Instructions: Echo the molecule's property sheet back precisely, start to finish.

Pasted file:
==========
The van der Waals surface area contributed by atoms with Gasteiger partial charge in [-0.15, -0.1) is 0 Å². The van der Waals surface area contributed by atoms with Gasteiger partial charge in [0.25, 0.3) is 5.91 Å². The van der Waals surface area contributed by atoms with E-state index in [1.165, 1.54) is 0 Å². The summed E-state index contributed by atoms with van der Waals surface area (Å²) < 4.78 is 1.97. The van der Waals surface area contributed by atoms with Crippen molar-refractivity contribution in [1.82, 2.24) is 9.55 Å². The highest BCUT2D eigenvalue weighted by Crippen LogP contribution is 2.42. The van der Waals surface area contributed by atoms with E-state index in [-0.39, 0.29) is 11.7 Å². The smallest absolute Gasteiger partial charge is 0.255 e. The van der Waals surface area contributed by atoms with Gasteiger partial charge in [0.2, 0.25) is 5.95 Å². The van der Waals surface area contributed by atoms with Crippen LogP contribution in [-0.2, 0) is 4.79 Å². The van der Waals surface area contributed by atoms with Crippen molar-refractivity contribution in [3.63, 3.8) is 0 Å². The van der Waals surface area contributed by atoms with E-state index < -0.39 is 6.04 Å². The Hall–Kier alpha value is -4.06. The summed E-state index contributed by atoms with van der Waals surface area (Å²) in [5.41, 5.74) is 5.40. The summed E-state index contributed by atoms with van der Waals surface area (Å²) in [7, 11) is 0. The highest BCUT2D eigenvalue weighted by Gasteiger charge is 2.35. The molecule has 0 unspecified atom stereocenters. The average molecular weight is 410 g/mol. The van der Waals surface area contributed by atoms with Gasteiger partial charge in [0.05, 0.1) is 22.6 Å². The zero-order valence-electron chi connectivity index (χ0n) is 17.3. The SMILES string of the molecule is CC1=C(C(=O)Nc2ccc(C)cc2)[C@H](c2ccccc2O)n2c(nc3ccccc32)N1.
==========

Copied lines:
The van der Waals surface area contributed by atoms with Gasteiger partial charge in [-0.15, -0.1) is 0 Å². The van der Waals surface area contributed by atoms with Gasteiger partial charge in [0.25, 0.3) is 5.91 Å². The van der Waals surface area contributed by atoms with E-state index in [1.165, 1.54) is 0 Å². The summed E-state index contributed by atoms with van der Waals surface area (Å²) < 4.78 is 1.97. The van der Waals surface area contributed by atoms with Crippen molar-refractivity contribution in [1.82, 2.24) is 9.55 Å². The highest BCUT2D eigenvalue weighted by Crippen LogP contribution is 2.42. The van der Waals surface area contributed by atoms with E-state index in [-0.39, 0.29) is 11.7 Å². The smallest absolute Gasteiger partial charge is 0.255 e. The van der Waals surface area contributed by atoms with Gasteiger partial charge in [0.2, 0.25) is 5.95 Å². The van der Waals surface area contributed by atoms with Crippen LogP contribution in [-0.2, 0) is 4.79 Å². The van der Waals surface area contributed by atoms with Crippen molar-refractivity contribution in [3.63, 3.8) is 0 Å². The van der Waals surface area contributed by atoms with E-state index < -0.39 is 6.04 Å². The Hall–Kier alpha value is -4.06. The summed E-state index contributed by atoms with van der Waals surface area (Å²) in [5.41, 5.74) is 5.40. The summed E-state index contributed by atoms with van der Waals surface area (Å²) in [7, 11) is 0. The highest BCUT2D eigenvalue weighted by Gasteiger charge is 2.35. The molecule has 0 unspecified atom stereocenters. The average molecular weight is 410 g/mol. The van der Waals surface area contributed by atoms with Gasteiger partial charge in [0.05, 0.1) is 22.6 Å². The zero-order valence-electron chi connectivity index (χ0n) is 17.3. The SMILES string of the molecule is CC1=C(C(=O)Nc2ccc(C)cc2)[C@H](c2ccccc2O)n2c(nc3ccccc32)N1.